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An Overview of Ancient Sumer

            Many aspects of today's society had their origins long ago in a land known as Sumer. Ancient Sumer, which included the land known as Mesopotamia, is considered the first human civilization. Mesopotamia, meaning "the land between two rivers," occupied land in what is today parts of Syria and Iraq. The two rivers, the Tigris and the Euphrates, enabled the development of civilization.
             Humans, for most of their existence up to this point of history, were nomadic, living in small hunter-gatherer bands and moving with the seasons, animal herds and availabilty of wild plants. It is not known when exactly human beings began to make the connections between dropped or buried seeds, and higher availability of the desired foodstuffs, but it was the first step on the very long journey towards modern civilization. Mesopotamia, also known as the Fertile Crescent, was an ideal location for civilization to take root. The Tigris and Euphrates provided not only drinking water, food in the form of fish and a mode of transportation, but did an essential service with the floods that occured yearly and replenished the soil with vital nutrients.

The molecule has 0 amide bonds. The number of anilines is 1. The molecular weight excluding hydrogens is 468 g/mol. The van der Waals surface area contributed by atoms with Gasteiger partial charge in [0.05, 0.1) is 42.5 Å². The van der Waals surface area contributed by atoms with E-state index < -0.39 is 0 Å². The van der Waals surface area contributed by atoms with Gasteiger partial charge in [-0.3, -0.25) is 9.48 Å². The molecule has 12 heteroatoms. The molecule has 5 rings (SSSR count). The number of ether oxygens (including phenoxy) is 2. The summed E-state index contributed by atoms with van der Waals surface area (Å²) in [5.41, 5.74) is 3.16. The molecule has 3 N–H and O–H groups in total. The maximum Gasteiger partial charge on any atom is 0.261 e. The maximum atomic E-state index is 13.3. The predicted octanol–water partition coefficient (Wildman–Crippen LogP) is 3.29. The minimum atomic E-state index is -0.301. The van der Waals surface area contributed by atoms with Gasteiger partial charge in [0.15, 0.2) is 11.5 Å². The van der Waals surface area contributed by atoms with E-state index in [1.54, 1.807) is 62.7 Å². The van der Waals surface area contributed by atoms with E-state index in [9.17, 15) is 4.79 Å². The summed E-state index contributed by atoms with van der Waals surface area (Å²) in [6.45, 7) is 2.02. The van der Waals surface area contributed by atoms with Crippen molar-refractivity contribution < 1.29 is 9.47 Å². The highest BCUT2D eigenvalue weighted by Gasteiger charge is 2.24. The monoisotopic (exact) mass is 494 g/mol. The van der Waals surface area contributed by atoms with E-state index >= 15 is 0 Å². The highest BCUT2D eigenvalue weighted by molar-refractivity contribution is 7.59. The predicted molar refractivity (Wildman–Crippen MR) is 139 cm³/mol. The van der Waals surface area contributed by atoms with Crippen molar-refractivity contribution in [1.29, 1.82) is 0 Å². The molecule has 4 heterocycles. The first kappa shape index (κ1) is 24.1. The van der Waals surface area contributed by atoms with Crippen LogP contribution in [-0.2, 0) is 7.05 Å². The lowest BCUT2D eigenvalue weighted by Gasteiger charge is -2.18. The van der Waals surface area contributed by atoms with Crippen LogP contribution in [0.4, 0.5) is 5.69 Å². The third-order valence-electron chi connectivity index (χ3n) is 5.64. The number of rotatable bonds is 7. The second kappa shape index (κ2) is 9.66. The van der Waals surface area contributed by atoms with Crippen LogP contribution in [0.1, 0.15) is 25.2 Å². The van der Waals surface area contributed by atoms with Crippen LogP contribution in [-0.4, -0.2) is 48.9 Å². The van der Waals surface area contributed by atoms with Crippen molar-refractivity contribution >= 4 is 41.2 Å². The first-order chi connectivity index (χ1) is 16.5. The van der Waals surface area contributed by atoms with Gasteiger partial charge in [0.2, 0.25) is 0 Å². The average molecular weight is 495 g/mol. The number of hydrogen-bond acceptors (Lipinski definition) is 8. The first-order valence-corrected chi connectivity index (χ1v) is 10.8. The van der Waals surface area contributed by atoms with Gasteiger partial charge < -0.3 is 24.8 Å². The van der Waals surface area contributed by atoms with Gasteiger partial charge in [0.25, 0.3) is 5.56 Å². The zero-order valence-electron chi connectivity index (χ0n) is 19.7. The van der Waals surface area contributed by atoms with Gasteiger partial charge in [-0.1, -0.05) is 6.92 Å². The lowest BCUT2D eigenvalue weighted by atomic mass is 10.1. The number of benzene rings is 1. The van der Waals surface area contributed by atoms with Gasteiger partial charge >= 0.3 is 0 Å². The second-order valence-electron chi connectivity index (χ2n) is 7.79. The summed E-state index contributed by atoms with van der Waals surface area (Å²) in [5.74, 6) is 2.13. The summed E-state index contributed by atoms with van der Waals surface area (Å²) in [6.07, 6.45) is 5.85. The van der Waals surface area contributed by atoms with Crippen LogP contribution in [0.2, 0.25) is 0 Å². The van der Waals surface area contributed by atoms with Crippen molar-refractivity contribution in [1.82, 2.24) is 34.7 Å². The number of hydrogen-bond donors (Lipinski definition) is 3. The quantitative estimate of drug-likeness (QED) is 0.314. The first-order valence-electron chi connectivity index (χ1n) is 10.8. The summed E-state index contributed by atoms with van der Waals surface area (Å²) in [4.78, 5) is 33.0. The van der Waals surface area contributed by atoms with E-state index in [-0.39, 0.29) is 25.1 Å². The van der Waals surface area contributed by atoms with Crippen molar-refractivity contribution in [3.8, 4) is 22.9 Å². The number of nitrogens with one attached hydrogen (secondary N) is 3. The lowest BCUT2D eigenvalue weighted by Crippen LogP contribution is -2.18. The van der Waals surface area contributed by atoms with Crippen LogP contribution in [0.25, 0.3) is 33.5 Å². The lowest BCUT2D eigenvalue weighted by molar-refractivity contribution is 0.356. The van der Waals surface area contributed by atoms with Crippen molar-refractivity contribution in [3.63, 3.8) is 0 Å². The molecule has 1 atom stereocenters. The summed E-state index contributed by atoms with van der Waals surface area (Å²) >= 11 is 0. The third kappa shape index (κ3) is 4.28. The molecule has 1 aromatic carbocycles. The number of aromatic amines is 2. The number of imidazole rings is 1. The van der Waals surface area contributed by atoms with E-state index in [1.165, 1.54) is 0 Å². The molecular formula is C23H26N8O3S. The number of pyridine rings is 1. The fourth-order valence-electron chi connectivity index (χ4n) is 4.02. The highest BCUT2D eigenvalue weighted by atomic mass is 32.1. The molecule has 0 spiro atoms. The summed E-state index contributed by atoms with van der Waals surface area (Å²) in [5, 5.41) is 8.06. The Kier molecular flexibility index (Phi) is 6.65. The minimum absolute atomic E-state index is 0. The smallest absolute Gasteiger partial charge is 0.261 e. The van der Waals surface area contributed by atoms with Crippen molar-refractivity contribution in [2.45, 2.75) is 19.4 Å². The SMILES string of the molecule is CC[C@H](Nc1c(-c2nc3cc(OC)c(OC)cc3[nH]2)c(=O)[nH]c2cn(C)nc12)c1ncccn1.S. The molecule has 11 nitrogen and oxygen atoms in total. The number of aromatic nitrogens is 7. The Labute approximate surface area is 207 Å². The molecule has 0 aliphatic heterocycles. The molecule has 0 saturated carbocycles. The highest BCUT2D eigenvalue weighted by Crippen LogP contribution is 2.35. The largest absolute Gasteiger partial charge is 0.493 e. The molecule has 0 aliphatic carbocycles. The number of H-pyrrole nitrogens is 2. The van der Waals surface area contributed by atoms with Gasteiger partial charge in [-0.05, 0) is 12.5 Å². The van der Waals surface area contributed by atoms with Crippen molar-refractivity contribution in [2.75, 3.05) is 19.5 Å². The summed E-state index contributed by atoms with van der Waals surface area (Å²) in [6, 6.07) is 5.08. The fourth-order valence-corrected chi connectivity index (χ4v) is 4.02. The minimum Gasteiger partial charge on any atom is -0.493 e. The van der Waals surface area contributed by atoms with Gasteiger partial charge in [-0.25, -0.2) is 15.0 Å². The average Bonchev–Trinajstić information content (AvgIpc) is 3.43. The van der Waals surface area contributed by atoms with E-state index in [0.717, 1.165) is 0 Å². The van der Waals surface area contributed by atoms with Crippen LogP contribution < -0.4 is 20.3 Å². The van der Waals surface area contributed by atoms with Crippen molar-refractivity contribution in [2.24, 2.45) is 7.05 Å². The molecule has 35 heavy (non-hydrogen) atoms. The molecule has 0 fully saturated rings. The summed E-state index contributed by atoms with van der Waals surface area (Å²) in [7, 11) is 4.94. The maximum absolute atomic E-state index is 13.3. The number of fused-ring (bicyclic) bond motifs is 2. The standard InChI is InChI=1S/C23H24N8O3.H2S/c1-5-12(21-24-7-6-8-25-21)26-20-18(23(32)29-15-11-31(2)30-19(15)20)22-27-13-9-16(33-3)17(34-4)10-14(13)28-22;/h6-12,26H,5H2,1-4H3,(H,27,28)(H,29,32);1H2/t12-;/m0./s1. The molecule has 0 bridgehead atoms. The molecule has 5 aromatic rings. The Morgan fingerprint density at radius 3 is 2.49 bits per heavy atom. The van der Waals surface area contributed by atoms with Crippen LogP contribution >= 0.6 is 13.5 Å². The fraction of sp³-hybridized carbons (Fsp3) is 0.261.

With the knowledge to grow crops came new needs, but the Ancient Sumerians were a resourceful people who rose to the challenge. Farming tools we still use today, such as plows, hoes and sickles, as well as the first irrigation systems, had their origins in this time. Animals, such as cows, goats and sheep provided another food source, and, with their meat and milk, freed the people from having to hunt as their only source of meat. With an abundant and steady food supply, people were free, for the first time, to turn to other pursuits. Artisans, such as potters and metal-workers, rose to take their place in a rapidly growing society. The potters' wheel and bronze, as well as the wheel and the sail, among many other things, emerged from this period of history.

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